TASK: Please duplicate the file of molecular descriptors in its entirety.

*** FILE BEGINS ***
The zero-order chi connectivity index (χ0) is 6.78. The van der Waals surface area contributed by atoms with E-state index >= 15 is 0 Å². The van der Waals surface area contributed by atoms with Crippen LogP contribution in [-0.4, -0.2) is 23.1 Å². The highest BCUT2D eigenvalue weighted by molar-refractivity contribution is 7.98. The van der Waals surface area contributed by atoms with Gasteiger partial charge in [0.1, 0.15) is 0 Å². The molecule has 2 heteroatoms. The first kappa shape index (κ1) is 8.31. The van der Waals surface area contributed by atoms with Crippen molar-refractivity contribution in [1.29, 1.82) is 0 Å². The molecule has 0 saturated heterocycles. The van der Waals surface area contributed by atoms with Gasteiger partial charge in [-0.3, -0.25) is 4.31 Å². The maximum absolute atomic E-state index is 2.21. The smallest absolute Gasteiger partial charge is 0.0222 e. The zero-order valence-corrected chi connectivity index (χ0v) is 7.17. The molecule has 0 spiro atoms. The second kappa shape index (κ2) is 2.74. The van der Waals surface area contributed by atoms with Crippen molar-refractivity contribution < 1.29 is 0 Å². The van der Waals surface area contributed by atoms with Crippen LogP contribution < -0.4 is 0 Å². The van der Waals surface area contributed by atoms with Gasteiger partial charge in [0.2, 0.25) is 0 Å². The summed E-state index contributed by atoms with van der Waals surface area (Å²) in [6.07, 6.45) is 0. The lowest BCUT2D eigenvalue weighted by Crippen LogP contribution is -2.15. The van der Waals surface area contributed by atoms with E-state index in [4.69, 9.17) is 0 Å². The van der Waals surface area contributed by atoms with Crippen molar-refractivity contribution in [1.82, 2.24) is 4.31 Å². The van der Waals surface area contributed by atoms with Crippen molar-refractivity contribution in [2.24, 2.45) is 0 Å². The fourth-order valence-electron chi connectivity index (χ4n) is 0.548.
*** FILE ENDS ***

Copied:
The zero-order chi connectivity index (χ0) is 6.78. The van der Waals surface area contributed by atoms with E-state index >= 15 is 0 Å². The van der Waals surface area contributed by atoms with Crippen LogP contribution in [-0.4, -0.2) is 23.1 Å². The highest BCUT2D eigenvalue weighted by molar-refractivity contribution is 7.98. The van der Waals surface area contributed by atoms with Gasteiger partial charge in [0.1, 0.15) is 0 Å². The molecule has 2 heteroatoms. The first kappa shape index (κ1) is 8.31. The van der Waals surface area contributed by atoms with Crippen molar-refractivity contribution in [1.29, 1.82) is 0 Å². The molecule has 0 saturated heterocycles. The van der Waals surface area contributed by atoms with Gasteiger partial charge in [-0.3, -0.25) is 4.31 Å². The maximum absolute atomic E-state index is 2.21. The smallest absolute Gasteiger partial charge is 0.0222 e. The zero-order valence-corrected chi connectivity index (χ0v) is 7.17. The molecule has 0 spiro atoms. The second kappa shape index (κ2) is 2.74. The van der Waals surface area contributed by atoms with Crippen molar-refractivity contribution < 1.29 is 0 Å². The van der Waals surface area contributed by atoms with Crippen LogP contribution < -0.4 is 0 Å². The van der Waals surface area contributed by atoms with Gasteiger partial charge in [0.2, 0.25) is 0 Å². The summed E-state index contributed by atoms with van der Waals surface area (Å²) in [6.07, 6.45) is 0. The lowest BCUT2D eigenvalue weighted by Crippen LogP contribution is -2.15. The van der Waals surface area contributed by atoms with E-state index in [4.69, 9.17) is 0 Å². The van der Waals surface area contributed by atoms with Crippen molar-refractivity contribution in [1.82, 2.24) is 4.31 Å². The van der Waals surface area contributed by atoms with Crippen molar-refractivity contribution in [2.24, 2.45) is 0 Å². The fourth-order valence-electron chi connectivity index (χ4n) is 0.548.